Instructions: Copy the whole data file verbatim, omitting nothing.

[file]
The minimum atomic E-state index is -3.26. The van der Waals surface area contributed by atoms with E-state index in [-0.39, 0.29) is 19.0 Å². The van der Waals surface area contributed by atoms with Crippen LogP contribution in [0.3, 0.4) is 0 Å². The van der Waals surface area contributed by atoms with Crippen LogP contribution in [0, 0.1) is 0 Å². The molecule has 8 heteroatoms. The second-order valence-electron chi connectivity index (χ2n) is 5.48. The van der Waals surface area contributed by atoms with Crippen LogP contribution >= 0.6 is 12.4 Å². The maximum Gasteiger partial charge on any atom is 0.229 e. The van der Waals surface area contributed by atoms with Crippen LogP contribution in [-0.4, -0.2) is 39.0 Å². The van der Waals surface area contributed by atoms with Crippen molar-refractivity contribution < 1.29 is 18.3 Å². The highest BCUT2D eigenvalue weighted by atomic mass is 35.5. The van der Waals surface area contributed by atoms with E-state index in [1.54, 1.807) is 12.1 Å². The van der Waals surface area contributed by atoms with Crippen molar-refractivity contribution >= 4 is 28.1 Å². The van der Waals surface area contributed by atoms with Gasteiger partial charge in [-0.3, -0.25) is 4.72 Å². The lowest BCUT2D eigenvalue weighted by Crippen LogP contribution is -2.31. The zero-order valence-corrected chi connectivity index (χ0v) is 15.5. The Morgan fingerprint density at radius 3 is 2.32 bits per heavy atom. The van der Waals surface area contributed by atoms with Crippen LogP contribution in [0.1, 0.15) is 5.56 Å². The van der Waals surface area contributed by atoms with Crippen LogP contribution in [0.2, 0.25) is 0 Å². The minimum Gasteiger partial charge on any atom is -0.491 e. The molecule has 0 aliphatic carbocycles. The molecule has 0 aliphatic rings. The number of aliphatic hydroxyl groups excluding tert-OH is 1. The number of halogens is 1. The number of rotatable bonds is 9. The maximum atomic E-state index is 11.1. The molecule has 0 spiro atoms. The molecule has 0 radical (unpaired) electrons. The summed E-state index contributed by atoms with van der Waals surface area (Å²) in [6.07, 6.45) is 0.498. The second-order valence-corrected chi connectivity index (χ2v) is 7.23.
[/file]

The minimum atomic E-state index is -3.26. The van der Waals surface area contributed by atoms with E-state index in [-0.39, 0.29) is 19.0 Å². The van der Waals surface area contributed by atoms with Crippen LogP contribution in [0.3, 0.4) is 0 Å². The van der Waals surface area contributed by atoms with Crippen LogP contribution in [0, 0.1) is 0 Å². The molecule has 8 heteroatoms. The second-order valence-electron chi connectivity index (χ2n) is 5.48. The van der Waals surface area contributed by atoms with Crippen LogP contribution >= 0.6 is 12.4 Å². The maximum Gasteiger partial charge on any atom is 0.229 e. The van der Waals surface area contributed by atoms with Crippen LogP contribution in [-0.4, -0.2) is 39.0 Å². The van der Waals surface area contributed by atoms with Crippen molar-refractivity contribution < 1.29 is 18.3 Å². The highest BCUT2D eigenvalue weighted by atomic mass is 35.5. The van der Waals surface area contributed by atoms with E-state index in [1.54, 1.807) is 12.1 Å². The van der Waals surface area contributed by atoms with Crippen molar-refractivity contribution >= 4 is 28.1 Å². The van der Waals surface area contributed by atoms with Gasteiger partial charge in [-0.3, -0.25) is 4.72 Å². The lowest BCUT2D eigenvalue weighted by Crippen LogP contribution is -2.31. The zero-order valence-corrected chi connectivity index (χ0v) is 15.5. The Morgan fingerprint density at radius 3 is 2.32 bits per heavy atom. The van der Waals surface area contributed by atoms with Crippen LogP contribution in [0.1, 0.15) is 5.56 Å². The van der Waals surface area contributed by atoms with Crippen LogP contribution in [0.2, 0.25) is 0 Å². The minimum Gasteiger partial charge on any atom is -0.491 e. The molecule has 0 aliphatic carbocycles. The molecule has 0 aliphatic rings. The number of aliphatic hydroxyl groups excluding tert-OH is 1. The number of halogens is 1. The number of rotatable bonds is 9. The maximum atomic E-state index is 11.1. The molecule has 0 spiro atoms. The molecule has 0 radical (unpaired) electrons. The summed E-state index contributed by atoms with van der Waals surface area (Å²) in [6.07, 6.45) is 0.498. The second-order valence-corrected chi connectivity index (χ2v) is 7.23.